try to negotiate the turns with neither brakes nor a steering
mechanism. (A slider shifts his head and shoulders to steer.) "I
don't wear any padding," Jim Jr. says, "because if I make a
mistake, I want to remember it. In a bobsled you bang into the
wall, and you don't feel anything."

Jim Jr. made the U.S. skeleton team for the first time in 1995,
which meant he had earned the privilege of paying his way to
Europe to participate in the three-week-long World Cup season.
He sold his Jeep to cover his travel costs and told Jack he was
going to bring him back a trophy. "The Chief laughed and said,
'You may bring me back a trophy, but that's not the most
important thing you'll bring back,'" Jim Jr. says. "He was
talking about a lifetime of memories, friendships and
experiences. And he was right."

Jim Jr. showed up at his first World Cup race, in Altenberg,
Germany, in January 1995, with no high-tech gear and no idea
what to expect. "The Austrians drove up in their minivans with
skintight uniforms, and when I introduced myself they wouldn't
even say hi," Jim Jr. says. "I was so outgunned, it wasn't funny."

It was a humbling tour, as were the subsequent European circuits
of 1995-96 and '96-97. When it came time to go home after the
'97 races, Jim Jr. made a decision. "He told me he was staying
in Europe," then U.S. coach Peter Vaiciulis says. "Jimmy decided
to get serious and make the transition from a club slider to a
World Cup slider."

"The coach told me, 'Jimmy, your sled's broken, you don't have
transportation, you don't have money, you don't speak German and
you're angry. Let's go home,'" Jim Jr. recalls. "But I wouldn't.
I was either going to do it right or I'd quit. I spent the next
two months hauling my 70-pound sled and a hockey bag full of
clothes through Europe. I'd hitchhike or get rides from the
Brits, who called me their pet Yank. One of them gave me his old
sled. I lived on $325 for two months, eating bread and hot dogs
with lots of mustard. I didn't shower for three weeks at a time
and would sleep in a four-man bobsled in the storage sheds. But
I found my way to the tracks."

Sliders from Austria, Germany and Switzerland, recognizing Jim
Jr.'s dedication, started treating him with respect.
Occasionally one would give him a pointer on the fastest line at
a track. The British sliders shared their training slots with
him. At the 1998 World Cup event in Altenberg, where he'd
practiced for three weeks the previous winter, Jim Jr. became
the first American to win a World Cup skeleton race. "They
didn't even have an American flag to hang up," he says.

Always a strong starter, Jim Jr. had paid his dues and learned
the subtleties of his sport. He was the top U.S. finisher in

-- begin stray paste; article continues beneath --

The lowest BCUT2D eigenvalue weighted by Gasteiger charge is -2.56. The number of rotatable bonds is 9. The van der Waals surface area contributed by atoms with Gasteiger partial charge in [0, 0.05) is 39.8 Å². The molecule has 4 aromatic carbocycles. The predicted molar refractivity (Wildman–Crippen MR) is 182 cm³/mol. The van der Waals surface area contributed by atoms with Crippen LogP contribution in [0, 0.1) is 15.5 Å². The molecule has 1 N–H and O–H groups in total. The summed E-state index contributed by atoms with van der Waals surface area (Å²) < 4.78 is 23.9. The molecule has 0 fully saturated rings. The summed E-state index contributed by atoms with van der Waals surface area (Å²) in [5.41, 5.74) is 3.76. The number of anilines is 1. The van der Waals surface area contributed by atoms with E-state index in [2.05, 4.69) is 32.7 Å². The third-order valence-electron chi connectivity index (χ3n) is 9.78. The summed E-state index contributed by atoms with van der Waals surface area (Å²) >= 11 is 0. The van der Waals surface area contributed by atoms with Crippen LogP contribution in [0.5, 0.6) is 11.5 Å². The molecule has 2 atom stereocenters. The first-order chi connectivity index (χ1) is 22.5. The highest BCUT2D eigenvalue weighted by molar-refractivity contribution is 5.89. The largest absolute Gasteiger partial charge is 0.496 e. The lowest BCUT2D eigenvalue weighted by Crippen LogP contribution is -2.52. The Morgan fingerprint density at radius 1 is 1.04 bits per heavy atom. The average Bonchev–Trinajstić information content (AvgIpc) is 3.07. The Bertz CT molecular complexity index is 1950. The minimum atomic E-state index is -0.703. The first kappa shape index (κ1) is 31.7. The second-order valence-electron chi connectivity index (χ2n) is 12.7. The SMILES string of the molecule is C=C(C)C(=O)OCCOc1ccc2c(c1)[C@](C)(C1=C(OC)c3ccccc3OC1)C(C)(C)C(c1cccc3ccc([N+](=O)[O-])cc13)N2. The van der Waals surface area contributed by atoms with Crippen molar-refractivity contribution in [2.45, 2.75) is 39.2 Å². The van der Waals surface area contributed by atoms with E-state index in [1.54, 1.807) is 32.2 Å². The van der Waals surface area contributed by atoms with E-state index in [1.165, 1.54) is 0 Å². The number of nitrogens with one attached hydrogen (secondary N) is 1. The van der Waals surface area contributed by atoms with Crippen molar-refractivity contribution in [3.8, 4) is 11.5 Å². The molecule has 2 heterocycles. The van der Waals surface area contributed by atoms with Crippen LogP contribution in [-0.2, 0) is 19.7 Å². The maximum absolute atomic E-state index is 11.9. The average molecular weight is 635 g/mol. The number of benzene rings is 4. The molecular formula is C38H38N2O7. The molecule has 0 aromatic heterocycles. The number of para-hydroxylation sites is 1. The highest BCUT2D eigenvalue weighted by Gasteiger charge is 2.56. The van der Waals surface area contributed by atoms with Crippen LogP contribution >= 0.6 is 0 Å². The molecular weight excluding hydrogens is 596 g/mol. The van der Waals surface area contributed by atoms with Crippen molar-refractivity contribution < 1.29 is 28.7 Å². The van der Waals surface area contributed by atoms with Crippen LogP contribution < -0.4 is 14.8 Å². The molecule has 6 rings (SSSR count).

every race in the 1998-99 season, and when the 1999 world
championships were held in Altenberg, Jim Jr. won.

That was the final nudge skeleton needed to gain entrance to the
Olympics. The sport already had powerful supporters--IOC member
Prince Albert of Monaco, a four-time Olympic bobsledder, has a
bodyguard who's a skeleton sledder, and Salt Lake City's
organizing committee president, Mitt Romney, was a proponent.
The host country has a strong say in which new sports are added
to the Games, and with an American as its world champion,
skeleton went to the top of the list.

"It would be so fulfilling for the family to see Jimmy walk into
the Olympic stadium," says Jack, "but what makes me most proud
is that he understands what the Olympic ideal is about."

Jim Jr. may not be the favorite to stand atop the podium in
February, because the skeleton track at Park City is regarded as
a "gliding track," with gentle turns that are not well suited to
Jim Jr.'s aggressive style. He finished fourth there in the 2001
worlds. "The Park City track is like a country road," he says.
"I'd send my mom down it."

Not that he's complaining. "I'm a product of my environment,"
Jim Jr. says. "I'm 33 years old, no house, no job, no wife and
no money saved. Yet once I walk into that stadium for opening
ceremonies and see my father and grandfather in the stands, I've
already won."

COLOR PHOTO: PHOTOGRAPH BY HEINZ KLUETMEIER Diversity One family, three sports (from far left): Jim Jr. is a skeleton man; Jack was a speed skater; and Jim did cross-country skiing.

TWO B/W PHOTOS: COURTESY OF THE SHEA FAMILY (2) Double golden boy Jack (below, leading the pack at his hometown 1932 Games) grew up hoping he'd get to skate in the Olympics.



"I was never a medal contender," says Jim (below, in 1964),
"but representing my country gave me a lot of satisfaction."

"I don't wear padding because if I make a mistake, I want to
feel it," says Jim Jr. "In a bobsled you don't feel anything."